Occultations by Trans-Neptunian Objects including Pluto, Charon, Hydra and Nix
High precision predictions
The observation of occultation of stars by Trans-Neptunion Objects (TNO) is one of the most challenging astronomical projects in these times. Occultation Astronomy is the only precise method, to determine the diameter and shape of these far away objects as well as to detect possible gas envelopes of these objects such as Pluto.
The precision of pre-event astrometry has been increased in the past few years so far, that successful observations can be carried out right now. Occultations by Varuna and Eris have been observed so far. Pluto's orbit has been pinpointed with an accuracy much better than its radius, so that planning of expeditions can be done far ahead the event.
However, last minute astrometry is still needed urgently, such as it is for standard asteroids occultation work.
We have to be very thankful to the group around Marcelo Assafin in Brazil, who does astrometry with large instruments from Pico dos Diaz observatory in Brazil as well as from ESO sites in Chile. He is analyzing these high precision images with his software packages and due to the cooperation of IOTA-ES with him and B. Sicardy in Paris we can have access to the data as soon as they are provided.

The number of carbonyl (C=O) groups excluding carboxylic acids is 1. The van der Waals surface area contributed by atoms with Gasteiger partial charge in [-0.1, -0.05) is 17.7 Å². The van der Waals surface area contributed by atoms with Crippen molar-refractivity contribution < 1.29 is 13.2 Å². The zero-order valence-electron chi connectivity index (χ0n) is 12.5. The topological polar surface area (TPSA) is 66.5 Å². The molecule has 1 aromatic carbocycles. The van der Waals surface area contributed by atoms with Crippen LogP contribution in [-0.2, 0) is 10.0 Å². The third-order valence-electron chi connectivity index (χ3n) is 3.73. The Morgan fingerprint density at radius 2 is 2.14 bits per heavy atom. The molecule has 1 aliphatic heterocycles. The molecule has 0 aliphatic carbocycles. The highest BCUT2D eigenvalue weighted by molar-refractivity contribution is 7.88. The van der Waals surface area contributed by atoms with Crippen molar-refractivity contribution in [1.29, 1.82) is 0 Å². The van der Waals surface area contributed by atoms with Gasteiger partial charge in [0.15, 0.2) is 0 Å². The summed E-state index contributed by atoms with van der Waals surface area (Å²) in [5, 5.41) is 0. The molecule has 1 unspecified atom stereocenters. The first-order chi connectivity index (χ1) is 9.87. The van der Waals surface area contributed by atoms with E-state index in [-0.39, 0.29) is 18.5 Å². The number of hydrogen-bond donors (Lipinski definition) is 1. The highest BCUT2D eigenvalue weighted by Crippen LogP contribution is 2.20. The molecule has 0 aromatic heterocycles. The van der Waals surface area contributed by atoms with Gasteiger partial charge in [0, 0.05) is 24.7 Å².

A software has been developed by Hristo Pavlov with help of Dave Herald in Australia, to transfer the astrometry tables into a star catalog, which can be read into the OCCULT software system. The output of the OCCULT program is semi-automatically transferred into a website, which is presented here to the community.
Because of the large interest in these occultations, the full data set is presented here, up to the 21st magnitude. This seems to be a lot too faint for amateurs, but keep in mind, that even amateurs have access to telescopes in the 1-m class. and due to the cooperation with astronomers all over the world, I feel the obligation, to present all the data here, even for extremely faint stars. With an 1m instrument and a dark sky, its possible to observe occultation events as faint as 18th to 19th mag.
Keep in mind, that recently a small telescope of only 38cm diameter was able to record a star of 17m in 1 second exposure time with a camera as simple as the QHY6. And for many objects, even occultation observations with a time resolution of 2 seconds are very valuable research data. The diameter of the TNOs can be pinpointed with a precision of around 5% in many cases!!
From day to day, more and more predictions will be available, and technologies will be explained here on these pages, so everybody should have a look from time to time at http://www.iota-es.de/tnos.html
With best regards from Munich